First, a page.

Masterpieces and Uncommon Commons XLI
This lot is closed for bidding. Bidding ended on 6/21/2012
Based on the great Amish candy traditions of central Pennsylvania, the American Caramel Company burst onto the scene in 1889, when the Breisch-Hine Company of Philadelphia and the P.C. Wiest Company of York, Pennsylvania merged together. In 1900, the growing caramel maker acquired the Lancaster Caramel Company from Milton Hershey for $1 million and America’s caramel leader was born. As an added incentive to children of the time, American Caramel decided to start adding baseball cards to their offerings – and the idea was an explosive hit.
Over the years, American Caramel produced some of the most memorable and desirable baseball sets on record. The E90-3 set features twenty cards and came out in 1910 or 1911 with exclusively Cubs and White Sox players. It has two cards that are difficult to locate: Frank Chance of the Cubs and Chick Gandil from the White Sox. Gandil's card has the distinction of showcasing him as one of the ill fated members of the "Black Sox" team and is extremely popular with collectors.
The American Caramel Company shared its part in early baseball card history and left collectors beautiful examples of creativity and design that honored some of the game's greatest players. Only lasting six years as a business venture, it eventually went out of the card business when its doors closed. But its contribution to collecting is still prominent as the results of any major vintage baseball card auction demonstrate.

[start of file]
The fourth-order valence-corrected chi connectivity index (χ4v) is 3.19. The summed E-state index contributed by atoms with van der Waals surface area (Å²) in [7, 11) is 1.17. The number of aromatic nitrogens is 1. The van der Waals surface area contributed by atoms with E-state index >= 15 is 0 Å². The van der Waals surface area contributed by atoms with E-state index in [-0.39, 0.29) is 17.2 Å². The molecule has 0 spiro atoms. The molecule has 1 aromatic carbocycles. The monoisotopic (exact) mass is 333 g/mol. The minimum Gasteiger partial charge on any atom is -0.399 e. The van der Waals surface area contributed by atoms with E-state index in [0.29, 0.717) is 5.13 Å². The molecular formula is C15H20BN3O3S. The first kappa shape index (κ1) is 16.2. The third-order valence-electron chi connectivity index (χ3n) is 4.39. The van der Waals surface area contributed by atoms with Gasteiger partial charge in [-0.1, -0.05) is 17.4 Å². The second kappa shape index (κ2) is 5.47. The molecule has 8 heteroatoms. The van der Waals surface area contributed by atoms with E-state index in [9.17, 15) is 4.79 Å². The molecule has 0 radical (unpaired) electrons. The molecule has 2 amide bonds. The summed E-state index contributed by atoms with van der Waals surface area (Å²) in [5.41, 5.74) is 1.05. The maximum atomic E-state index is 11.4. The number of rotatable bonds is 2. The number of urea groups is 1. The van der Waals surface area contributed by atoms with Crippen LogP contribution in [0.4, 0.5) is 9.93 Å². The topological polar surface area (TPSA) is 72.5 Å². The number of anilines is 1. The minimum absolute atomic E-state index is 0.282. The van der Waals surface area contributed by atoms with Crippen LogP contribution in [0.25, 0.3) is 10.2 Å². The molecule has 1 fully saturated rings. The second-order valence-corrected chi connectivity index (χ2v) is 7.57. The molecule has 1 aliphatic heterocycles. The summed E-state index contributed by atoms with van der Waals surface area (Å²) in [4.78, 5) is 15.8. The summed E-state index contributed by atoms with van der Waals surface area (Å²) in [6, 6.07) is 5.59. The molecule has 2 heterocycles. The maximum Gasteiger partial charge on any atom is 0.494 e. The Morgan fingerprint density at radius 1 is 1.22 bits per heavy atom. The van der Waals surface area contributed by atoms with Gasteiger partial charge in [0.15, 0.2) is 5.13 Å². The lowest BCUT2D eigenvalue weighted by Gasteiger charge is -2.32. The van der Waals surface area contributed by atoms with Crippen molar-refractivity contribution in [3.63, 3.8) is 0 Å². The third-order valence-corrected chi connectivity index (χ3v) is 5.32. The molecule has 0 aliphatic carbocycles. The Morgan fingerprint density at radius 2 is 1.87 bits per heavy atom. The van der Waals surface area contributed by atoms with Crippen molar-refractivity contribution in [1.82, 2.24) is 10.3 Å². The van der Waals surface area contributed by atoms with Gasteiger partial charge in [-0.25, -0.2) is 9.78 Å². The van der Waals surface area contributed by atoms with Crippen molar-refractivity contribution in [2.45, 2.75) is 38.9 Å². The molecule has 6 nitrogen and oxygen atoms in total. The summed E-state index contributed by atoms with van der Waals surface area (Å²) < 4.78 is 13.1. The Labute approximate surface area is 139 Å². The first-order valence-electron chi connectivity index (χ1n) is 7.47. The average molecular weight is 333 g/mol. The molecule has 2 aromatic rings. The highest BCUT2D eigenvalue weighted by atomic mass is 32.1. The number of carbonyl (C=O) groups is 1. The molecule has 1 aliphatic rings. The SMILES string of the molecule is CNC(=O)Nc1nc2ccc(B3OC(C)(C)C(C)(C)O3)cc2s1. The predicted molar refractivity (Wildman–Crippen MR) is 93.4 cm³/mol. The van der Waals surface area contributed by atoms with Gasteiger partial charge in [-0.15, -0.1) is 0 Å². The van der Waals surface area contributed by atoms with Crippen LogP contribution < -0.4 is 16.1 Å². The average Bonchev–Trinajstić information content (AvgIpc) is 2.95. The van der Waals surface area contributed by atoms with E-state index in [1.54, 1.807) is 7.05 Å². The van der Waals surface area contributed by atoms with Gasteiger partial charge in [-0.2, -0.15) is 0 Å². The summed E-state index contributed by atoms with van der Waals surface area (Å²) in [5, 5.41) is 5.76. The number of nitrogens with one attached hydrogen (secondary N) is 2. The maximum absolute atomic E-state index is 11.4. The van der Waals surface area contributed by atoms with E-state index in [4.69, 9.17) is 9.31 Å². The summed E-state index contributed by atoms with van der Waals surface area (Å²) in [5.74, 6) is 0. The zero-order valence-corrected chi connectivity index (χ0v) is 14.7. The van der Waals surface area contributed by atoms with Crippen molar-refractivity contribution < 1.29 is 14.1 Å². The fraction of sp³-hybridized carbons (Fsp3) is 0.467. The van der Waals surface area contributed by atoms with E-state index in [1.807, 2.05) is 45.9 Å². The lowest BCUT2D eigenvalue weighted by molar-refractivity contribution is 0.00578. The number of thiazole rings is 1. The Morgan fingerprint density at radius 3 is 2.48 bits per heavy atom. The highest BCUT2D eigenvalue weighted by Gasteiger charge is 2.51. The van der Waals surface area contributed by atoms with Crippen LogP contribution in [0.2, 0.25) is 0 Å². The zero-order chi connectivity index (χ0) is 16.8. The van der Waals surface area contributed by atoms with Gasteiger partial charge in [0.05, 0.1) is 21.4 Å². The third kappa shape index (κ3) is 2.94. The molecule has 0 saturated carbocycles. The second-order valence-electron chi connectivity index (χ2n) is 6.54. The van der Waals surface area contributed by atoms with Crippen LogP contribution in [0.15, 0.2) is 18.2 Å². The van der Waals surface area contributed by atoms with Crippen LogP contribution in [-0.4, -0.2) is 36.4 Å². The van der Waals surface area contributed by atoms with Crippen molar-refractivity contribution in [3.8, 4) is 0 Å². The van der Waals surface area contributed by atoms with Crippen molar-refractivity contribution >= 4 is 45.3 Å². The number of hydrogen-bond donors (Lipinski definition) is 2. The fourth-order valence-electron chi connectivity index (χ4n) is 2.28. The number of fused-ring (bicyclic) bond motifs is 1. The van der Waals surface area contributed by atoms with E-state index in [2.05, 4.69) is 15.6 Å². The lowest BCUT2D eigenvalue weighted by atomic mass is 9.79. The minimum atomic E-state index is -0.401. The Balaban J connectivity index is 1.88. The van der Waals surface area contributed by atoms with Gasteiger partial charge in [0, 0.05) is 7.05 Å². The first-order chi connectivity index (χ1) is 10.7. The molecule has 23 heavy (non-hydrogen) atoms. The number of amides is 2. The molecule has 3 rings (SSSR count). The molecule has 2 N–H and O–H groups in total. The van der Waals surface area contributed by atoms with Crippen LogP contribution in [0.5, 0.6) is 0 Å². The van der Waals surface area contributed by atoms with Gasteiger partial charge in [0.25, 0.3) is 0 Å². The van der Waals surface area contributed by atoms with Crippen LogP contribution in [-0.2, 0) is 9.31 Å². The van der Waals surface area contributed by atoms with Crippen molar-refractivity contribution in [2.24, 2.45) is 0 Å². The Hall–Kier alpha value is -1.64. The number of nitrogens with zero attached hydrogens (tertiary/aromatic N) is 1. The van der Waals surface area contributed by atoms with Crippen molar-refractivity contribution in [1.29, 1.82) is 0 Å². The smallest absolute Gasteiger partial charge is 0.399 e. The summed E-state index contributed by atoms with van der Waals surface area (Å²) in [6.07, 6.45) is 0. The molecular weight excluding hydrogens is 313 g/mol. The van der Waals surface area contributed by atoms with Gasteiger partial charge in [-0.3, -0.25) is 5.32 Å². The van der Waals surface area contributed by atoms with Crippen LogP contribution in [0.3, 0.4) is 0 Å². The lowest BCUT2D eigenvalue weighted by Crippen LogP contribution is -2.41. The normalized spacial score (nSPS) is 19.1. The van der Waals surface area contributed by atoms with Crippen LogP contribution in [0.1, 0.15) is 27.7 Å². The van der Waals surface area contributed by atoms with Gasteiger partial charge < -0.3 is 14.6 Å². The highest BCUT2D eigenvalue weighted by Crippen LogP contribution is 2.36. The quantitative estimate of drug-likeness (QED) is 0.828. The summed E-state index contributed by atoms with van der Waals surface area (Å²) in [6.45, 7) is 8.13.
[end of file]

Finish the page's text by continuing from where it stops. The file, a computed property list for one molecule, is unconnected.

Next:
The subject of this magnificent NM 7 is catcher Fred Payne. Payne was a competent reserve catcher with good hands, a good arm and, not surprisingly, a weak bat. The Camden, New York native played an important role for the 1907 and 1908 Tigers, relieving Boss Schmidt behind the plate and giving the pennant-winner Tigers a competent option behind the plate when their starter needed a rest.
In a losing cause to the Cubs, Payne did make it into the 1907 World Series, going 1-for-4 with a single (35 points above his career batting average).
In 1909, Payne was traded to the White Sox where he played behind an aging Billy Sullivan. The following season, Payne caught the majority of games for the Sox, who were one of the worst hitting teams in history. Finishing in 6th place in 1910, as a team, the South Siders hit at an anemic .211 clip. Big Ed Walsh finished with a sub-.500 record despite a 1.27 ERA. That’s how bad the Sox were.
Portions courtesy sportscollectorsdaily.com
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